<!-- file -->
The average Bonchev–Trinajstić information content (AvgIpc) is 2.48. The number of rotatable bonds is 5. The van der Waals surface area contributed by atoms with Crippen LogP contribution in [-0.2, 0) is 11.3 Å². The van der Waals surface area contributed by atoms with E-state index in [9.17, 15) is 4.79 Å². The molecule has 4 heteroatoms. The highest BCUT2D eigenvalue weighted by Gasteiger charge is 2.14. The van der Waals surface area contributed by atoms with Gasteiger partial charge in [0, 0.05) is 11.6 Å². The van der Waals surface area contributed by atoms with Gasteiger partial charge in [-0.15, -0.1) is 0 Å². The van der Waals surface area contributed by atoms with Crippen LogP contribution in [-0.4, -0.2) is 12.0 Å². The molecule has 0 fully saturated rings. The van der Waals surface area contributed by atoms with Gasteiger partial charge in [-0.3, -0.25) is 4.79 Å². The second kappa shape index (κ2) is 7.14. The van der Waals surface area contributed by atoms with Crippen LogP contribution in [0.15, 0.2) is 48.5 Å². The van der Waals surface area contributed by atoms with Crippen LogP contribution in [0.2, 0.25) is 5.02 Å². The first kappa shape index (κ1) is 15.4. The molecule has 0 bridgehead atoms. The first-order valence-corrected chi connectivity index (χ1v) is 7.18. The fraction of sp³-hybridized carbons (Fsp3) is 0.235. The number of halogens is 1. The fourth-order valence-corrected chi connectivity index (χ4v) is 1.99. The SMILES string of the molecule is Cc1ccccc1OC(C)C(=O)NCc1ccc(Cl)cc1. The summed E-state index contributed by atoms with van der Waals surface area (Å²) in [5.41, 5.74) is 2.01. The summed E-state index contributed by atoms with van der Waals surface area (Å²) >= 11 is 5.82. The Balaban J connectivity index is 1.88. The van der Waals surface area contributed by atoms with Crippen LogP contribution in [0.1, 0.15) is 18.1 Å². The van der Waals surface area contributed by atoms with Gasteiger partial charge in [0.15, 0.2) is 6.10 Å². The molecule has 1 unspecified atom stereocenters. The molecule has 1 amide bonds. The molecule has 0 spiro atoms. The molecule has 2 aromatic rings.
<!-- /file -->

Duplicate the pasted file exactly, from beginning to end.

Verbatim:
The average Bonchev–Trinajstić information content (AvgIpc) is 2.48. The number of rotatable bonds is 5. The van der Waals surface area contributed by atoms with Crippen LogP contribution in [-0.2, 0) is 11.3 Å². The van der Waals surface area contributed by atoms with E-state index in [9.17, 15) is 4.79 Å². The molecule has 4 heteroatoms. The highest BCUT2D eigenvalue weighted by Gasteiger charge is 2.14. The van der Waals surface area contributed by atoms with Gasteiger partial charge in [0, 0.05) is 11.6 Å². The van der Waals surface area contributed by atoms with Gasteiger partial charge in [-0.15, -0.1) is 0 Å². The van der Waals surface area contributed by atoms with Crippen LogP contribution in [-0.4, -0.2) is 12.0 Å². The molecule has 0 fully saturated rings. The van der Waals surface area contributed by atoms with Gasteiger partial charge in [-0.3, -0.25) is 4.79 Å². The second kappa shape index (κ2) is 7.14. The van der Waals surface area contributed by atoms with Crippen LogP contribution in [0.15, 0.2) is 48.5 Å². The van der Waals surface area contributed by atoms with Crippen LogP contribution in [0.2, 0.25) is 5.02 Å². The first kappa shape index (κ1) is 15.4. The molecule has 0 bridgehead atoms. The first-order valence-corrected chi connectivity index (χ1v) is 7.18. The fraction of sp³-hybridized carbons (Fsp3) is 0.235. The number of halogens is 1. The fourth-order valence-corrected chi connectivity index (χ4v) is 1.99. The SMILES string of the molecule is Cc1ccccc1OC(C)C(=O)NCc1ccc(Cl)cc1. The summed E-state index contributed by atoms with van der Waals surface area (Å²) in [5.41, 5.74) is 2.01. The summed E-state index contributed by atoms with van der Waals surface area (Å²) >= 11 is 5.82. The Balaban J connectivity index is 1.88. The van der Waals surface area contributed by atoms with Crippen LogP contribution in [0.1, 0.15) is 18.1 Å². The van der Waals surface area contributed by atoms with Gasteiger partial charge in [0.15, 0.2) is 6.10 Å². The molecule has 1 unspecified atom stereocenters. The molecule has 1 amide bonds. The molecule has 0 spiro atoms. The molecule has 2 aromatic rings.